Zalman Mendel, strolling around with a basket in her hand collecting
      mushrooms in the forest. When she saw me, she threw her basket in the air and
      ran to my parents to let them know I was alive. A few minutes later, my
      parents and girlfriend came running to kiss me. For a moment we forgot the
      impending madness all around us.

      My time in Kurenitz

      On the 25th of June, 1941, the Germans hadn't arrived in Kurenitz yet. The
      Russian authorities left, and the town that was almost exclusively Jewish,
      was left without official control. The goyim farmers from the town's
      neighboring villages started coming toward the town with horses and buggies.
      Their aim was to take all the supplies that was left from the Soviet times.
      All the hooligans, criminals, and Jew haters lifted their heads with pride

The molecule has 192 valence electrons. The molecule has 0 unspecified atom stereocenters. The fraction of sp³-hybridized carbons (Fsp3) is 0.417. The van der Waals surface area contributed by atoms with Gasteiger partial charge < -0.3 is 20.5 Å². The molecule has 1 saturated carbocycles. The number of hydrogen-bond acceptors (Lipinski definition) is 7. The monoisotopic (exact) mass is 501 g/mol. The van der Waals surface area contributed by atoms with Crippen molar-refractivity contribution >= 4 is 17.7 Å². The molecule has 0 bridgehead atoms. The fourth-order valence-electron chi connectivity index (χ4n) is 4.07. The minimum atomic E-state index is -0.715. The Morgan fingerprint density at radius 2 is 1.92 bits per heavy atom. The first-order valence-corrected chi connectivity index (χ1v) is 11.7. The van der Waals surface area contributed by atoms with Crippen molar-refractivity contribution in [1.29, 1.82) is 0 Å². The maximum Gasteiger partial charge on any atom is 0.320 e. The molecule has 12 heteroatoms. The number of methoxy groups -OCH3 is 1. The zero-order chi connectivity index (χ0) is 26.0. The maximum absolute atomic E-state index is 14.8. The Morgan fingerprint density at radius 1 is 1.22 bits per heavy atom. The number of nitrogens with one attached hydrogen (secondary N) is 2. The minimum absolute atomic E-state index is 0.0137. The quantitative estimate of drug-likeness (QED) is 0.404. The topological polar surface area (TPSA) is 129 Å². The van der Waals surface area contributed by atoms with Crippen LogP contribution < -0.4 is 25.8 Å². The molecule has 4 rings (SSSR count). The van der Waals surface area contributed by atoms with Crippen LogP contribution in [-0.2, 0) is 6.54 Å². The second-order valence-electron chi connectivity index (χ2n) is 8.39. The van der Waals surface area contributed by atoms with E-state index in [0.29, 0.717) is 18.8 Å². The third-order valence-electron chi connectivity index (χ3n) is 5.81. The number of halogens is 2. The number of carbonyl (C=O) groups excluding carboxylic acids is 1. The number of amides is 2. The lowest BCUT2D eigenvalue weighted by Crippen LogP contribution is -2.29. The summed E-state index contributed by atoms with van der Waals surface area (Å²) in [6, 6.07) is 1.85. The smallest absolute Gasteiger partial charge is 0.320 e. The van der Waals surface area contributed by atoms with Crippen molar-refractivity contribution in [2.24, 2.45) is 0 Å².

and newfound presence. One of the Christians from the town organized with the
      help of the Jews a line of defense for the Jewish homes. A group of Jews,
      amongst them, my two cousins named Shimon Zimerman had a watch patrol, and
      everyone armed themselves (in other shtetls the Jews were rubbed out as soon
      as the Russians left). When the Germans came to town and saw my two cousins
      they killed them. Only a few days later, we found out about it and gave them
      a Jewish burial.

      Shock and fear spread among the Jews, and they locked themselves in their